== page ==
Rock on Top of Another Rock

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Rock on Top of Another Rock.jpg

Rock on Top of Another Rock is a sculpture by the artists Peter Fischli and David Weiss which was exhibited outside the Serpentine Gallery in Kensington Gardens in 2013.[1] It consists of one large rock balanced on top of another large rock. An earlier incarnation of the work was a similar sculpture on the plateau of Valdresflya which was one of the artworks installed on each of Norway's eighteen scenic highways.


The motto of Fischli and Weiss is "Am schönsten ist das Gleichgewicht, kurz bevor's zusammenbricht" — balance is most beautiful just at the point when it is about to collapse.[2] Fischli spoke about the work at its unveiling in March 2013:

In Norway and here, to put one rock on top of another rock in the wilderness is the first thing you do if you want to make a mark. When you walk and you want to find your way make this mark. It is a very archaic, simple thing, but it is referencing the Venturi duck. We wanted to make something that forces you to stop your car and get out to take a photograph.[3]

Rock on Top of Another Rock south.jpg


The first incarnation of the work was constructed for the Norwegian Public Roads Administration which commissioned artworks for its 18 tourist routes. The artists used a picture of a toy Playmobil crane lifting a large rock to illustrate their proposal, which was to place one large rock on top of another. This would be in the style of a wayfarer's cairn — a marker to show that someone had passed this way — but on a grand, monumental scale. In that case, the lower rock was already in place, and a real crane was used to place another rock on top of it.[4][5][6]

The two granite boulders used for the Serpentine work were natural rocks deposited by glacial action in North Wales. They weighed almost 30 tons each so their exact shape was mapped using lidar and then 3D models were constructed to determine a position in which they would balance without aid. This work was led by Alice Blair of the Arup engineering consultancy.[7] The installation in London is temporary, as it was planned to be moved to its permanent site in Doha after a year.[8] The exhibition in London was extended until September 2014 and complemented the new Serpentine Pavilion of Smiljan Radic, which also features large boulders.[9]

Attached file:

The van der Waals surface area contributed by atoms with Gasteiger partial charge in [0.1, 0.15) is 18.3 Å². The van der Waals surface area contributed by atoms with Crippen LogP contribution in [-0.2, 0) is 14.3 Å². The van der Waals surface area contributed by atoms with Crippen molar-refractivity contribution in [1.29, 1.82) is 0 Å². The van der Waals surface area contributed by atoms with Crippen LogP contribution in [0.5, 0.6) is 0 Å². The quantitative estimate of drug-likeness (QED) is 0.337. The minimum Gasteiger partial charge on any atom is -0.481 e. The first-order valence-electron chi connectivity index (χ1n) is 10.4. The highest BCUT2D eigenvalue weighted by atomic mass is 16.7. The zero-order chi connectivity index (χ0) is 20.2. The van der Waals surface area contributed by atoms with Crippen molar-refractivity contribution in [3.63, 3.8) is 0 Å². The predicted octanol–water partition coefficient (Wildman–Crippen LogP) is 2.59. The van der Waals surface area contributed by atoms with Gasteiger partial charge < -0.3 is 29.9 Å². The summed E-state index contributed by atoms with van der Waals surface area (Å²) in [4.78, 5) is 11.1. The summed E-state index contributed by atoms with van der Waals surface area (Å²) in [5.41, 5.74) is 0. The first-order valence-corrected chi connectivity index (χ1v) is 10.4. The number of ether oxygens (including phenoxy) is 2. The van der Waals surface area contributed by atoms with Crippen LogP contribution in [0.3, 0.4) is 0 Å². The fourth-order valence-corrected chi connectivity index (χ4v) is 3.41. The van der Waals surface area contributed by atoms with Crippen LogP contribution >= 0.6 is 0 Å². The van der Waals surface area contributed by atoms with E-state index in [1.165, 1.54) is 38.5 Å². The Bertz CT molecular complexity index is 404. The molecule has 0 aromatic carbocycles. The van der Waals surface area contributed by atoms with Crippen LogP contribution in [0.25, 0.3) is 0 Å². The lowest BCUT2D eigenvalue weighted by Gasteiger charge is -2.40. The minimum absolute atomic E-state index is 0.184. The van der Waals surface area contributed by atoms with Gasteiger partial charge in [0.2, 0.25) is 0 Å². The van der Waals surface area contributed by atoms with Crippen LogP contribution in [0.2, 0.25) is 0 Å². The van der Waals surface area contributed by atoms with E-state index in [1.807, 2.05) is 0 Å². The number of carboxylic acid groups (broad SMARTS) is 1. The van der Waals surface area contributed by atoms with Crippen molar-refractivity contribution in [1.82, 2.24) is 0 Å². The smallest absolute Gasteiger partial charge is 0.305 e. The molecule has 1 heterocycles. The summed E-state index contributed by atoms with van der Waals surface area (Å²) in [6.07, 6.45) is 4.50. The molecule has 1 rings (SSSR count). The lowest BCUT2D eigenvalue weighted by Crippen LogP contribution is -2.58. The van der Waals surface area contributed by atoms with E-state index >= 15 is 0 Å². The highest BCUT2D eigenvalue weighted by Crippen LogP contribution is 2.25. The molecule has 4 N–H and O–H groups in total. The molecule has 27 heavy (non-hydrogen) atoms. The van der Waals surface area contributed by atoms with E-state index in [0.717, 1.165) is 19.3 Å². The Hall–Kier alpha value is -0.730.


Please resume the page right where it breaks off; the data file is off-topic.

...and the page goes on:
Radic' summer pavilion. Rock on Top of Another Rock is off the picture to the left.

Radic liked the work and commented, "A Fischli and Weiss rock is different from a Smiljan Radic rock. We are thinking about the same objects in a different way. How we put it in a space is really different. [Although] in the end, it's a rock".[10]

Director Hans-Ulrich Obrist has been enthusiastic about Fischli and Weiss' work since seeing their photographic exhibition, Equilibres/Quiet Afternoon, which was created in 1984 and is still on display at the gallery. He sees their new work as a meeting point, "We can meet each other beneath the rocks and talk about a rock on top of another rock."[11]

Author John Costella praised the "sheer dynamics of its size and balance. The Swiss artists ... are to be applauded for their amazing sculpture."[12]

See also[edit]


  1. ^ Fischli/Weiss: Rock on Top of Another Rock, Serpentine Galleries, 2013
  2. ^ T. Elsaesser (2008), "Constructive Instability", Video Vortex Reader, Institute of Network Cultures, p. 26
  3. ^ Peter Fischli unveils Rock On Top Of Another Rock, Phaidon
  4. ^ Ann Jones (7 September 2013), "Visualising an idea: Fischli/Weiss's Rock on Top of Another Rock", Image Object Text
  5. ^ Peter Fischli, David Weiss (28 February 2014), Rock on Top of Another Rock: Valdresflya & Kensington Gardens, Press Forlaget, ISBN 9788275475426
  6. ^ "Steinplassen", National Tourist Routes in Norway, Norwegian Public Roads Administration, May 2013, archived from the original on 2014-07-14
  7. ^ Charlotte Schofield (13 Mar 2013), Rock sculpture launches in London
  8. ^ Hyde Park: Rocks The New Star Attraction, Sky News, 8 March 2013
  9. ^ Robert Bevan (25 June 2014), "The Serpentine Pavilion has landed – first review", Evening Standard
  10. ^ Rowan Moore (22 June 2014), "Smiljan Radic's Serpentine pavilion", The Observer
  11. ^ Pippa Koszerek (8 March 2013), Peter Fischli: "A minimum gesture that has a maximum effect", A-N, archived from the original on 2 July 2014
  12. ^ John Costella (2014), Walk With Me Charles Dickens, p. 189, ISBN 978-1491889138

External links[edit]

Coordinates: 51°30′15″N 0°10′31″W / 51.5043°N 0.1754°W / 51.5043; -0.1754 grid reference TQ 2673 7995

  • Steinplassen — Gallery of pictures of the sister work in Norway